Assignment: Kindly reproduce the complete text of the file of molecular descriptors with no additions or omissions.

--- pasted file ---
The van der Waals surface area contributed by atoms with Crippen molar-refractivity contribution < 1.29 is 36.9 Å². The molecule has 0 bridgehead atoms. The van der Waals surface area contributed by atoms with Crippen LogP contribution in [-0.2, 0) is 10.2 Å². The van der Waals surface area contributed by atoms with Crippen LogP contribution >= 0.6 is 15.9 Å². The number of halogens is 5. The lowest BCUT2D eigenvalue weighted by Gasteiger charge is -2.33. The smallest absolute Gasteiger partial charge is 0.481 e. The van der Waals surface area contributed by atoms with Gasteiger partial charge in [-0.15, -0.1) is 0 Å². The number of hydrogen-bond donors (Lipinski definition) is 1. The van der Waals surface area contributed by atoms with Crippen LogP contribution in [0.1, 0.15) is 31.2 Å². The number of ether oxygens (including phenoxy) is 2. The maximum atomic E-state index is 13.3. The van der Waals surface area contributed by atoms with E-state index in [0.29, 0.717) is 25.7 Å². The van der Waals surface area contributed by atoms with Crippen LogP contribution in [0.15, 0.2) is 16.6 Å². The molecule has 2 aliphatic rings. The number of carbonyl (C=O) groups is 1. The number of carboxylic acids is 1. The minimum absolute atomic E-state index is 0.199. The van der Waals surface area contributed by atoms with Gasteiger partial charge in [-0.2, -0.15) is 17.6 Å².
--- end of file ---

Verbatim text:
The van der Waals surface area contributed by atoms with Crippen molar-refractivity contribution < 1.29 is 36.9 Å². The molecule has 0 bridgehead atoms. The van der Waals surface area contributed by atoms with Crippen LogP contribution in [-0.2, 0) is 10.2 Å². The van der Waals surface area contributed by atoms with Crippen LogP contribution >= 0.6 is 15.9 Å². The number of halogens is 5. The lowest BCUT2D eigenvalue weighted by Gasteiger charge is -2.33. The smallest absolute Gasteiger partial charge is 0.481 e. The van der Waals surface area contributed by atoms with Gasteiger partial charge in [-0.15, -0.1) is 0 Å². The number of hydrogen-bond donors (Lipinski definition) is 1. The van der Waals surface area contributed by atoms with Crippen LogP contribution in [0.1, 0.15) is 31.2 Å². The number of ether oxygens (including phenoxy) is 2. The maximum atomic E-state index is 13.3. The van der Waals surface area contributed by atoms with E-state index in [0.29, 0.717) is 25.7 Å². The van der Waals surface area contributed by atoms with Crippen LogP contribution in [0.15, 0.2) is 16.6 Å². The molecule has 2 aliphatic rings. The number of carbonyl (C=O) groups is 1. The number of carboxylic acids is 1. The minimum absolute atomic E-state index is 0.199. The van der Waals surface area contributed by atoms with Gasteiger partial charge in [-0.2, -0.15) is 17.6 Å².